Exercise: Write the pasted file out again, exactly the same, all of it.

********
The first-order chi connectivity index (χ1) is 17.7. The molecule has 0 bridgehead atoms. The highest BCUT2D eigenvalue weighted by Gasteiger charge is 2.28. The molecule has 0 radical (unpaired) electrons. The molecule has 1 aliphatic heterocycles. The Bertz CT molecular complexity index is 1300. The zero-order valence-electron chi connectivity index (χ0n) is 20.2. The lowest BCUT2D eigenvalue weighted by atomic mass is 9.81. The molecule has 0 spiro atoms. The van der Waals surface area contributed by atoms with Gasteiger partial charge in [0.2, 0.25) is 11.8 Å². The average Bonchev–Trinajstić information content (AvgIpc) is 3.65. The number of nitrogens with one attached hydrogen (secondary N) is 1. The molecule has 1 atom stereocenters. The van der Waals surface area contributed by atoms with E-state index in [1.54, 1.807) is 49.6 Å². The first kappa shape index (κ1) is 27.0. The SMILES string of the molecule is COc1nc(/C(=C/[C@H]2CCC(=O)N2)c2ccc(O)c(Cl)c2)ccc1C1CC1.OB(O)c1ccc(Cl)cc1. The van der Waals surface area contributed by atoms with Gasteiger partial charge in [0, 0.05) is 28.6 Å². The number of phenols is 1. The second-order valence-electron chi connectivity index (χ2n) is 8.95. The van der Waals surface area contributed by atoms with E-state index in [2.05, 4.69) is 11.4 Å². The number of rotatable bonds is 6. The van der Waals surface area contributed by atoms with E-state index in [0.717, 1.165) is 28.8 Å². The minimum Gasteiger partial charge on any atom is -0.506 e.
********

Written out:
The first-order chi connectivity index (χ1) is 17.7. The molecule has 0 bridgehead atoms. The highest BCUT2D eigenvalue weighted by Gasteiger charge is 2.28. The molecule has 0 radical (unpaired) electrons. The molecule has 1 aliphatic heterocycles. The Bertz CT molecular complexity index is 1300. The zero-order valence-electron chi connectivity index (χ0n) is 20.2. The lowest BCUT2D eigenvalue weighted by atomic mass is 9.81. The molecule has 0 spiro atoms. The van der Waals surface area contributed by atoms with Gasteiger partial charge in [0.2, 0.25) is 11.8 Å². The average Bonchev–Trinajstić information content (AvgIpc) is 3.65. The number of nitrogens with one attached hydrogen (secondary N) is 1. The molecule has 1 atom stereocenters. The van der Waals surface area contributed by atoms with E-state index in [1.54, 1.807) is 49.6 Å². The first kappa shape index (κ1) is 27.0. The SMILES string of the molecule is COc1nc(/C(=C/[C@H]2CCC(=O)N2)c2ccc(O)c(Cl)c2)ccc1C1CC1.OB(O)c1ccc(Cl)cc1. The van der Waals surface area contributed by atoms with Gasteiger partial charge in [0, 0.05) is 28.6 Å². The number of phenols is 1. The second-order valence-electron chi connectivity index (χ2n) is 8.95. The van der Waals surface area contributed by atoms with E-state index in [2.05, 4.69) is 11.4 Å². The number of rotatable bonds is 6. The van der Waals surface area contributed by atoms with E-state index in [0.717, 1.165) is 28.8 Å². The minimum Gasteiger partial charge on any atom is -0.506 e.